I can’t help thinking about the seminal comic book series, Watchmen, can you? Who guards the guardians? In this case, it appears that the long arm of the law is concerned to fill that role.


  1. Posted October 13, 2011 at 10:50 am | Permalink

    I like how his last name is an anagram of ‘Frodo’.

  2. RipleyP
    Posted October 13, 2011 at 3:44 pm | Permalink

    I get playing dress up as super hero; I get doing the superhero thing to pass the message about drugs etc to kids,

    Stepping into a fight spraying pepper spray wearing the costume (cracker costume, nicely made though codpiece a bit over the top, so to speak), now that’s a whole level I don’t get in this case.

    Of course this now opens up the potential for debate on whether there is a moral or legal imperative to intervene in situations of a type the hero believed was occurring.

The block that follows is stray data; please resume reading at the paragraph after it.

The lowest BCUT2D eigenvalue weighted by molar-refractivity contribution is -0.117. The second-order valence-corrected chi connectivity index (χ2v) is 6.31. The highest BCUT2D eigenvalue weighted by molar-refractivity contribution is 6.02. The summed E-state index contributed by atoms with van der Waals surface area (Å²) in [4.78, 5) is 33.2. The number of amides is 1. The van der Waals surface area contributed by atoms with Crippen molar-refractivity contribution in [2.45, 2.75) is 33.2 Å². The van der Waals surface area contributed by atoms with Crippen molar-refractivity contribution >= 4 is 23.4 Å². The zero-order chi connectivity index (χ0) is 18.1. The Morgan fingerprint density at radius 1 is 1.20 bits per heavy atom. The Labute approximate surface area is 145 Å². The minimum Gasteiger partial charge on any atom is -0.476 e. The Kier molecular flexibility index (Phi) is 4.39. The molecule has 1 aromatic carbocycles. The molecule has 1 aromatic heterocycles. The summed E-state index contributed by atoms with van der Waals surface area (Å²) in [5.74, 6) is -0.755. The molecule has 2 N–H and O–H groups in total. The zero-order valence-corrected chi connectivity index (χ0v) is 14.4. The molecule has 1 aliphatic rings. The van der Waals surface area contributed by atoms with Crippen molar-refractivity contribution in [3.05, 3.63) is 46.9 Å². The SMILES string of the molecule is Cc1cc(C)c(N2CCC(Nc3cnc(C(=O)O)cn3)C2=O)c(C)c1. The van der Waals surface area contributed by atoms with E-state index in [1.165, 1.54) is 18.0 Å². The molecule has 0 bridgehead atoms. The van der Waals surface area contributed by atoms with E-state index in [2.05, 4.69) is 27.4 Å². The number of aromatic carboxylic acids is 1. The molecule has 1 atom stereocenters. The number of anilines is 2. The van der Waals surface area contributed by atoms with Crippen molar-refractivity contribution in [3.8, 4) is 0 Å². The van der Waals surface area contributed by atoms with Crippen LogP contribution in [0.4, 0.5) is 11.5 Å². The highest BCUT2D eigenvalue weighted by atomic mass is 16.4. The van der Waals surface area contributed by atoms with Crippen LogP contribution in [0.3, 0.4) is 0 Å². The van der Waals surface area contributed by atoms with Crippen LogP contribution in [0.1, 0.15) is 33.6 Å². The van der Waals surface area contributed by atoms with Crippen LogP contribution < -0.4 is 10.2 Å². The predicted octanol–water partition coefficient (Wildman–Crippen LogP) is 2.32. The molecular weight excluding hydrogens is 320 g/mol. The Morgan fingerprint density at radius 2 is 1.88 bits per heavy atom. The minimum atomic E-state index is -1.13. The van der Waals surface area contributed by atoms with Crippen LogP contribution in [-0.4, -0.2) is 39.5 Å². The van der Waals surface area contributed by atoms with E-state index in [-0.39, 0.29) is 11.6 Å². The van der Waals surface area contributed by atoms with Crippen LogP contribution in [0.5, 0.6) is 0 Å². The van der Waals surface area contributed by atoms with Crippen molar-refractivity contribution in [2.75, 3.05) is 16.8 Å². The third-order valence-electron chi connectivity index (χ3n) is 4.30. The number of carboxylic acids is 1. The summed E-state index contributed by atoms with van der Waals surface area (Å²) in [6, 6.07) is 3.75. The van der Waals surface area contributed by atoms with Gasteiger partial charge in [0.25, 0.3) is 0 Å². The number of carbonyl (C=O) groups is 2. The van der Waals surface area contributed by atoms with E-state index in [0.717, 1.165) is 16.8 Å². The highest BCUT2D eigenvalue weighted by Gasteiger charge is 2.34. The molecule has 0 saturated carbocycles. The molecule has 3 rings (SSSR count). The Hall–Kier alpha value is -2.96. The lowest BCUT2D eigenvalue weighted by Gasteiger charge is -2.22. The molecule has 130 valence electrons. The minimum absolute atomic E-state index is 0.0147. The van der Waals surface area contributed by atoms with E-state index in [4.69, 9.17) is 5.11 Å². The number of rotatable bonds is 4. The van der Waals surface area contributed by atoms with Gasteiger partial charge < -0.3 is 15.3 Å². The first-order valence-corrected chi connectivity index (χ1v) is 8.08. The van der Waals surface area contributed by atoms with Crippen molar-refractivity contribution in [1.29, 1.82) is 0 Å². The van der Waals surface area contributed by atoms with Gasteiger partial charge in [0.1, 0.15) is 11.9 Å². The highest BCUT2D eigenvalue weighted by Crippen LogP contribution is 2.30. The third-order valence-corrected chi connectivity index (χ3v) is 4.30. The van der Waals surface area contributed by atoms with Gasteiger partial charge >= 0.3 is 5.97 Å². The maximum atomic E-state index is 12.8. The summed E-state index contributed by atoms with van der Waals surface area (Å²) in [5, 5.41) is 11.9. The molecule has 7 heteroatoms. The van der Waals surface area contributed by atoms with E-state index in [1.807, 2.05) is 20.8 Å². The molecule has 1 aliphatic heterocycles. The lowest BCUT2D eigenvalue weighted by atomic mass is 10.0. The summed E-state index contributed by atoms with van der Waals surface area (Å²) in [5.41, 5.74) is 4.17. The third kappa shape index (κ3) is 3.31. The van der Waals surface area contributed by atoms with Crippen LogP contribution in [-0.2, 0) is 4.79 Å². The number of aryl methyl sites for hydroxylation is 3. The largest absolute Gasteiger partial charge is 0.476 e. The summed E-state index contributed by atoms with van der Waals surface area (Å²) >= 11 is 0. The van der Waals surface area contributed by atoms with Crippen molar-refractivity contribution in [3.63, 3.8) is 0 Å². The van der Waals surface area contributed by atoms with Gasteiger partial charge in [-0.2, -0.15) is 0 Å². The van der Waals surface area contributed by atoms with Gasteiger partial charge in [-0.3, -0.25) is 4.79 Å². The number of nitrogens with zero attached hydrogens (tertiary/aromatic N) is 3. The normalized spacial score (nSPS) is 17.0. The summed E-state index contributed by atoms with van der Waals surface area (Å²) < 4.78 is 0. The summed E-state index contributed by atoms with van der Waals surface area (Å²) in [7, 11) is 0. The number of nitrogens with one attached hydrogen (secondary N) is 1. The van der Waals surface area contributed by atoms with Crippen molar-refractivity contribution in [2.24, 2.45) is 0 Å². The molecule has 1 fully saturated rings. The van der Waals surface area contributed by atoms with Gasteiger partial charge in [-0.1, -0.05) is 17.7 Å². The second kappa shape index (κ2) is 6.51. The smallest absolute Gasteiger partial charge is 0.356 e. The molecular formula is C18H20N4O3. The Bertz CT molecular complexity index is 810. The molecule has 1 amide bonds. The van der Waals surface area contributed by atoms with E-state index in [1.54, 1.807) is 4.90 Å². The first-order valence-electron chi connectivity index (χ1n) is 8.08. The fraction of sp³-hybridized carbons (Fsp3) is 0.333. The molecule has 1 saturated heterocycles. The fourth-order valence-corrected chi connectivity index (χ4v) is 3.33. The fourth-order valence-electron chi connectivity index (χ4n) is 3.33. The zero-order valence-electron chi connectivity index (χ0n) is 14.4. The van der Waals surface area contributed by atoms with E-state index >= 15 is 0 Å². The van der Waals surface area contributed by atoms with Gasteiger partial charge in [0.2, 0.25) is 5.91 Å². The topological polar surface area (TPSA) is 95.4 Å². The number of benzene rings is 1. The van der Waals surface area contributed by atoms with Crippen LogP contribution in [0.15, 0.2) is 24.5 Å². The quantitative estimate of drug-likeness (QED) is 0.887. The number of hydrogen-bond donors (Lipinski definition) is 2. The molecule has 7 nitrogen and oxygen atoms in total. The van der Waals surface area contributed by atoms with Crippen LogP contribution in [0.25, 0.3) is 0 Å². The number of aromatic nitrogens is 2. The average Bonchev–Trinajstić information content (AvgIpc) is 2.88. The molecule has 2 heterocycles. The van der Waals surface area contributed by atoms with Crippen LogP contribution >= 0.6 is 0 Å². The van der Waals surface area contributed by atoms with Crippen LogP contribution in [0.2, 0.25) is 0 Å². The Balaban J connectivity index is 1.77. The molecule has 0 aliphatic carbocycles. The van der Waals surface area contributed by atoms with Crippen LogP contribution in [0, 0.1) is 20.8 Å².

I wonder if the hero can claim a mistaken belief of fact as defense against assault charges, he undertook to act as a Samaritan in the mistaken belief there was an altercation and persons were in danger.

    I would love to represent this chap at trial for the assault but only if he wore his outfit throughout the trial. The court could do with some color

    I have very rarely stepped into a fight. Yet there have been occasions where I have done it to prevent the antagonists hurting each other but mainly to stop their fray affecting other things such as my table of drinks (back when I drank that is).

    Usually it is just a case of separating the opponents by getting in the way of their fight. I am confident to intervene as I am a practicing martial artist and lawyer (I seem to love a life of conflict,) but with a little age backing me up I now have to question whether it is right to intervene.